Cherenkov was awarded a doctorate for his work at the Academy of Science in 1940. Together with Ill'ja Frank and Igor Tamm the distinguished theorists, he was also awarded the Russian State Prize. He was awarded it again in 1951. By 1953, his academic performance was acknowledged again when he was initiated as a Professor of Experimental Physics. Also, in the same year, Ascoli recorded the first detection of Cherenkov radiation in a gas. In 1958, he was made a Nobel Laureate when he was awarded the Nobel Prize in Physics shared with Frank and Tamm for the discovery and interpretation of the Cherenkov effect. That same year, the Cherenkov counter which, thanks to him, was now standard equipment, was installed as part of Sputnik III's payload when it was launched in the beginning stages of the Soviet Space Programme. Cherenkov continued his research in the Lebedev Institute and controlled the photo-meson processes lab since 1959.

The man

Cherenkov taught in higher education for fourteen years and worked at the Lebedev Institute in Moscow for sixty years of his life. Cherenkov was a very modest and reserved man in spite of his fantastic achievements. He was fastidious and required accuracy and precision in his work and that of others. As well, he enjoyed playing tennis. He had a passion for less scientific and logical pursuits too: he adored photography, was a keen historian and took good care of his pets. Cherenkov lived to be eighty-five and passed away early in 1990.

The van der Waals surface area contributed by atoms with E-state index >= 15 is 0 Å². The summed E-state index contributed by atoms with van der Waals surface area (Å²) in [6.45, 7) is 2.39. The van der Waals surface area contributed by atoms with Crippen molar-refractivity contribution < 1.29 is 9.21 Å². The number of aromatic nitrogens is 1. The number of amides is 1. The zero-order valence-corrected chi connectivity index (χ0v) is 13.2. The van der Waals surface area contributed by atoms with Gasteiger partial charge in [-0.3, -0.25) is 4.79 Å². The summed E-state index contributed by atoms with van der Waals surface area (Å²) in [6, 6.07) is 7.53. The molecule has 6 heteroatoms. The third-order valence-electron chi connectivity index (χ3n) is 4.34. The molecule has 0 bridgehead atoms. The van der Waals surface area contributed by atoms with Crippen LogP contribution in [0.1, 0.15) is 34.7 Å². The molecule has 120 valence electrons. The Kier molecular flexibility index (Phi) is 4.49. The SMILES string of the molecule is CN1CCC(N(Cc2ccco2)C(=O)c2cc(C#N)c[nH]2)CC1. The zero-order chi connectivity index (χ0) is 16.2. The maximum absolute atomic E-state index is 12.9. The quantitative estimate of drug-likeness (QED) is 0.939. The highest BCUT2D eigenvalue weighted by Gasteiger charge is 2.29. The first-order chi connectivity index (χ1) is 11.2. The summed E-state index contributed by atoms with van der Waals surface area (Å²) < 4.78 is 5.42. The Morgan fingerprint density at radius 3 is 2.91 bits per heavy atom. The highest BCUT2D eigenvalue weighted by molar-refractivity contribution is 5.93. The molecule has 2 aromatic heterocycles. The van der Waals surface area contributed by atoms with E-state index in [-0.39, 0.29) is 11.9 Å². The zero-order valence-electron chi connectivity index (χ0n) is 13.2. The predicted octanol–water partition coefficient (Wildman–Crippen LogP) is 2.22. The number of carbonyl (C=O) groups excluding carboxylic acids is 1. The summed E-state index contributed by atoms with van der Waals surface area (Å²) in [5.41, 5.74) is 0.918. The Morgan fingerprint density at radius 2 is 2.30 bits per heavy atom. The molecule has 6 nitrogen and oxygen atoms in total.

But still the legacy of his work lives on. The Cherenkov effect is invaluable in today's modern nuclear and particle physics - it is used in the study of subatomic particles and cosmic rays as well as being very important in managing nuclear power stations. Because of him, we are able to explain many aspects of nuclear physics and our knowledge of Cherenkov radiation has recently been put to great use in the Super-Kamiokande facility in Kamioka, Japan. Because it can be used to detect individual particles, Cherenkov radiation is an ideal method to study weakly interacting neutrinos which usually pass though most matter. Even though it takes a light year of lead to stop half the neutrinos from the sun, this large detector, equipped with an acre of photocathode, is able to provide a lot of information about the mysterious leptons.

Nowadays, Cherenkov is little known and few scientists are aware of the man behind the name which is now so common in physics. Without doubt, Cherenkov was one of the greatest Russian physicists of the twentieth century.